The Wind-Up Bird Chronicle Quotes

Rate this book
Clear rating
The Wind-Up Bird Chronicle The Wind-Up Bird Chronicle by Haruki Murakami
118,505 ratings, 4.18 average rating, 8,251 reviews
Open Preview
The Wind-Up Bird Chronicle Quotes (showing 1-30 of 242)
“But even so, every now and then I would feel a violent stab of loneliness. The very water I drink, the very air I breathe, would feel like long, sharp needles. The pages of a book in my hands would take on the threatening metallic gleam of razor blades. I could hear the roots of loneliness creeping through me when the world was hushed at four o'clock in the morning.”
Haruki Murakami, The Wind-Up Bird Chronicle
“Is it possible, in the final analysis, for one human being to achieve perfect understanding of another?
We can invest enormous time and energy in serious efforts to know another person, but in the end, how close can we come to that person's essence? We convince ourselves that we know the other person well, but do we really know anything important about anyone?”
Haruki Murakami, The Wind-Up Bird Chronicle
“Here's what I think, Mr. Wind-Up Bird," said May Kasahara. "Everybody's born with some different thing at the core of their existence. And that thing, whatever it is, becomes like a heat source that runs each person from the inside. I have one too, of course. Like everybody else. But sometimes it gets out of hand. It swells or shrinks inside me, and it shakes me up. What I'd really like to do is find a way to communicate that feeling to another person. But I can't seem to do it. They just don't get it. Of course, the problem could be that I'm not explaining it very well, but I think it's because they're not listening very well. They pretend to be listening, but they're not, really. So I get worked up sometimes, and I do some crazy things.”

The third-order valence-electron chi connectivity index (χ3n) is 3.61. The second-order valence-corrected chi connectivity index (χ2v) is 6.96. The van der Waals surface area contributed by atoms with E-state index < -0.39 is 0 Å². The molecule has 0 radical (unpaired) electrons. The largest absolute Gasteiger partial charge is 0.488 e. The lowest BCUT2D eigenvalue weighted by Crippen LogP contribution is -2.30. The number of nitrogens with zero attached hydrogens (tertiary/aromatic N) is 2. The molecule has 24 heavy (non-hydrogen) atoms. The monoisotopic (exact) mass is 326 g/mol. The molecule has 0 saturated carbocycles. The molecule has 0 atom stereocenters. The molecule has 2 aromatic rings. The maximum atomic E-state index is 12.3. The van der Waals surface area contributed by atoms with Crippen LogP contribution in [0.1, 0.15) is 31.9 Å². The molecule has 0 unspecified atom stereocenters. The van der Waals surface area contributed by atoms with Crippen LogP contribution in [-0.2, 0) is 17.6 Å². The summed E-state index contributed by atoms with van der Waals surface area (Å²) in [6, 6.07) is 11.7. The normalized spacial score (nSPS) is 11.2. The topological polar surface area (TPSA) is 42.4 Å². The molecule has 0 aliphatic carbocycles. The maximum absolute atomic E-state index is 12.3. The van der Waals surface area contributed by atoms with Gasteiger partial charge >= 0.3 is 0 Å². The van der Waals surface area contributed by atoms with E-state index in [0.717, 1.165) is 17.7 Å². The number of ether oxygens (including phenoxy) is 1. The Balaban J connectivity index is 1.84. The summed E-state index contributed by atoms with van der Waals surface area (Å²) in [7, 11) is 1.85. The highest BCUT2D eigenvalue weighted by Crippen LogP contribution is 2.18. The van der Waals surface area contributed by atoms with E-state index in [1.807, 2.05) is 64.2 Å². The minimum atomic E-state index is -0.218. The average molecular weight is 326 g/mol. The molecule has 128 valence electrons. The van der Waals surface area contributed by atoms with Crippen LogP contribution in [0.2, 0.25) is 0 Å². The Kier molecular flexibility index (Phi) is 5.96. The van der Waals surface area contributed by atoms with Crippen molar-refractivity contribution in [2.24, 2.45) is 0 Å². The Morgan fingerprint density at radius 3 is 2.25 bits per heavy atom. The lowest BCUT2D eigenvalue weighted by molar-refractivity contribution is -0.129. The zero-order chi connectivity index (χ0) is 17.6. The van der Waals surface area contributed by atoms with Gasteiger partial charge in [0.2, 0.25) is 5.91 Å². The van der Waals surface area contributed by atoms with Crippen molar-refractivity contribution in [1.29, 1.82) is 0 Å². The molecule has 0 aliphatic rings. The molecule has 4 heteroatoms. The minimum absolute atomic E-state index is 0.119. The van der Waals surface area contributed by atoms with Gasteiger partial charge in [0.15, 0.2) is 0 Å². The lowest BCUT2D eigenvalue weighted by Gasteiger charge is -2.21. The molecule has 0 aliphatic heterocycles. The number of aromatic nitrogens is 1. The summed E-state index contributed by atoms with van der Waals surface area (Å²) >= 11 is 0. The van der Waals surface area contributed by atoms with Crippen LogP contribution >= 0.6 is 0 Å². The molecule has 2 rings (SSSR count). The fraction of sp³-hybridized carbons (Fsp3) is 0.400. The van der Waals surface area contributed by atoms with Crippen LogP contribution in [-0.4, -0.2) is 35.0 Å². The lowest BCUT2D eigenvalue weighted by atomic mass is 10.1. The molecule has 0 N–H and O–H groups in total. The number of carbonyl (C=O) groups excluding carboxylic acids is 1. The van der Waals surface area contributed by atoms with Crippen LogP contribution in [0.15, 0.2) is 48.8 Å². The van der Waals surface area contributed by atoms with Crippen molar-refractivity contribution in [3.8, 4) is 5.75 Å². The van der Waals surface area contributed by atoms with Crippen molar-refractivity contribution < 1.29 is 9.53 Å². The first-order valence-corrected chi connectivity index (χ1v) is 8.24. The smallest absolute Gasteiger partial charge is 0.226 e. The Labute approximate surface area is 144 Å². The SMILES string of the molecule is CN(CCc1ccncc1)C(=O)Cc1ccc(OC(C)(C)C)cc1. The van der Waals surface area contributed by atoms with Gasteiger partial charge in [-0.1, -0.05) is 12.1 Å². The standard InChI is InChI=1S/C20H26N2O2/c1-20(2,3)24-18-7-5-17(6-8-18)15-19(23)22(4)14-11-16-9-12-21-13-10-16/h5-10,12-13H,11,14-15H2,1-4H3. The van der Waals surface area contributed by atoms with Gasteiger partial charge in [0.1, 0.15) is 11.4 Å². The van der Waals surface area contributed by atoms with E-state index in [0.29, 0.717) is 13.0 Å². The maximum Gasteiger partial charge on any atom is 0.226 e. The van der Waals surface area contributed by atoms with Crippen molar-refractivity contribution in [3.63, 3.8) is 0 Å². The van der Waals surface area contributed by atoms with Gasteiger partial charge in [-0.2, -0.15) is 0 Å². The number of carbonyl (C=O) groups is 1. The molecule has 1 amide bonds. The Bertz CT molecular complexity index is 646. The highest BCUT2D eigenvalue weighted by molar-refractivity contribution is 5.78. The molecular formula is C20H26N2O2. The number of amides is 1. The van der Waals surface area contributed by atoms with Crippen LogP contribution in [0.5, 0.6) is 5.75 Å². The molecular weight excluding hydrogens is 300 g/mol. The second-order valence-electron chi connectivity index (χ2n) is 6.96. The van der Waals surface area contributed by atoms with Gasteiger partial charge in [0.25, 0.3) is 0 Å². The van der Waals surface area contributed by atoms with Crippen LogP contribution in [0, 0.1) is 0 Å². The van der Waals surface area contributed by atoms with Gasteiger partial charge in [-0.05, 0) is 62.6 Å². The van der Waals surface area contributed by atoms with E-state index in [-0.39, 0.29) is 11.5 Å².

Haruki Murakami, The Wind-Up Bird Chronicle
tags: life
“Memories and thoughts age, just as people do. But certain thoughts can never age, and certain memories can never fade.”
Haruki Murakami, The Wind-Up Bird Chronicle
“Spend your money on the things money can buy. Spend your time on the things money can’t buy.”
Haruki Murakami, The Wind-Up Bird Chronicle
“I realize full well how hard it must be to go on living alone in a place from which someone has left you, but there is nothing so cruel in this world as the desolation of having nothing to hope for.”
Haruki Murakami, The Wind-Up Bird Chronicle
“In a place far away from anyone or anywhere, I drifted off for a moment.”
Haruki Murakami, The Wind-Up Bird Chronicle
“For both of us, it had simply been too enormous an experience. We shared it by not talking about it. Does this make any sense?”
Haruki Murakami, The Wind-Up Bird Chronicle
“I'm not so weird to me.”
Haruki Murakami, The Wind-Up Bird Chronicle
“Have you ever had that feeling—that you’d like to go to a whole different place and become a whole different self?”
Haruki Murakami, The Wind-Up Bird Chronicle
“To know one’s own state is not a simple matter. One cannot look directly at one’s own face with one’s own eyes, for example. One has no choice but to look at one’s reflection in the mirror. Through experience, we come to believe that the image is correct, but that is all.”
Haruki Murakami, The Wind-Up Bird Chronicle
“Hatred is like a long, dark shadow. Not even the person it falls upon knows where it comes from, in most cases. It is like a two-edged sword. When you cut the other person, you cut yourself. The more violently you hack at the other person, the more violently you hack at yourself. It can often be fatal. But it is not easy to dispose of. Please be careful, Mr.Okada. It is very dangerous. Once it has taken root in your heart, hatred is the most difficult think in the world to shake off.”